Wednesday, October 01, 2008

Polish anti-corruption body highlights problems with 2007 reimbursement list

Following a long investigation, the Polish anti-corruption office (CBA) has reported a number of anomalies related to the inclusion of certain medicines in the human drugs reimbursement list, which was published by the Polish health ministry in November 2007.

The CBA investigation started at the beginning of 2008, after a series of articles in the Polish press questioning the way in which ivabradine, manufactured by French pharmaceutical company Servier, was added to the list (see EURALex, Issue No 189).

The press suggested that ivabradine - a drug used in the treatment of ischaemic heart disease - was included in the November 2007 list following a meeting at the health ministry between then-deputy health minister Boleslaw Piecha and Servier's representatives. The drug was first included in the draft reimbursement list, from which it was removed after a period of public consultation. The press claimed that the drug appeared again on the list after Mr Piecha's meeting with the company's representatives, when the final list was already signed by then-health minister Zbigniew Religa and was awaiting the signature of the finance minister.

Both Mr Piecha and the company denied corruption allegations. In its latest statement on ivabradine, Servier Poland says that the drug was not a last-minute addition to the list, but rather a result of 20 months of consultation process followed by the company's application to include it in the reimbursement list, submitted to the health ministry in March 2006. "Servier fulfilled all the requirements pertaining to the drug's inclusion in the reimbursement list and provided all the necessary information, including the results of studies and opinions," the company maintains.

According to CBA investigators, the documentation pertaining to the reimbursement list refers to a positive recommendation offered for the drug by the ministry's drugs policy department, but in fact this recommendation was never made. The CBA also established that the health minister - who signs the final list - did not receive full information on the costs of ivabradine's inclusion in the list. The CBA claims that the drug policy department estimated ivabradine's reimbursement costs at PLN240 million (Euros70.9 million) per annum, however, the figure provided for in the documentation accompanying the draft reimbursement list was PLN7.8 million. In addition, the CBA also highlighted the lack of mechanisms that would allow the health ministry to carry out an appropriate pharmaco-economic assessment of innovative drugs.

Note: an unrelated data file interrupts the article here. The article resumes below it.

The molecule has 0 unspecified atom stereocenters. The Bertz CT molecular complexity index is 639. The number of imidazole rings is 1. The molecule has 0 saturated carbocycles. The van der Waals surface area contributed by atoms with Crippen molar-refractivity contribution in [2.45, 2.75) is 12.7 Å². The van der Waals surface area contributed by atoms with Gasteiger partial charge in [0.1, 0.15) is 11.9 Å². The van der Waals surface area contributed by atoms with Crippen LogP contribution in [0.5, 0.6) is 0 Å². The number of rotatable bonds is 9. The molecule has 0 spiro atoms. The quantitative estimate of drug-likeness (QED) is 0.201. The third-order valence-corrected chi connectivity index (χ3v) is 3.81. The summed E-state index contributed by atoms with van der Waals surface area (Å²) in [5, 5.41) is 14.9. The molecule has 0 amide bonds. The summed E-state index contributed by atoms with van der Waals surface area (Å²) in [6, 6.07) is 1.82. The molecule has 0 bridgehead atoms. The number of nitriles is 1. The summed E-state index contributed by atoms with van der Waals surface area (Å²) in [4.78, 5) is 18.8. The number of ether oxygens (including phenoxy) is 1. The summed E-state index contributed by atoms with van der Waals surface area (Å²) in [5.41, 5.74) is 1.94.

On the other hand, in a report issued a few months ago, the Polish Supreme Chamber of Control (NIK) - a top audit institution overseeing economic efficiency in public spending - offered a positive assessment of the ministry's work on the November reimbursement list, although it, too, pointed out to various abnormalities. The Chamber stressed that Mr Piecha - from a formal point of view and in line with the current legislation - did not exceed his competencies as the deputy health minister responsible for the formation of the list, when he decided to include ivabradine - and two other drugs - without having a positive recommendation from the drugs policy department. The NIK noted, however, that such a practice gives evidence to the lack of transparency, as provided for in the EU Transparency Directive. The NIK report makes several recommendations to the ministry to revise the current legislation governing the reimbursement of medicines to make the process more transparent.

In the meantime, the CBA has forwarded the results of its investigation to the Prosecutor's Office, which has been conducting its own investigation into the offering and receiving of financial benefits related to the inclusion of ivabradine in the reimbursement list. The investigation will also focus on the actions of Mr Piecha.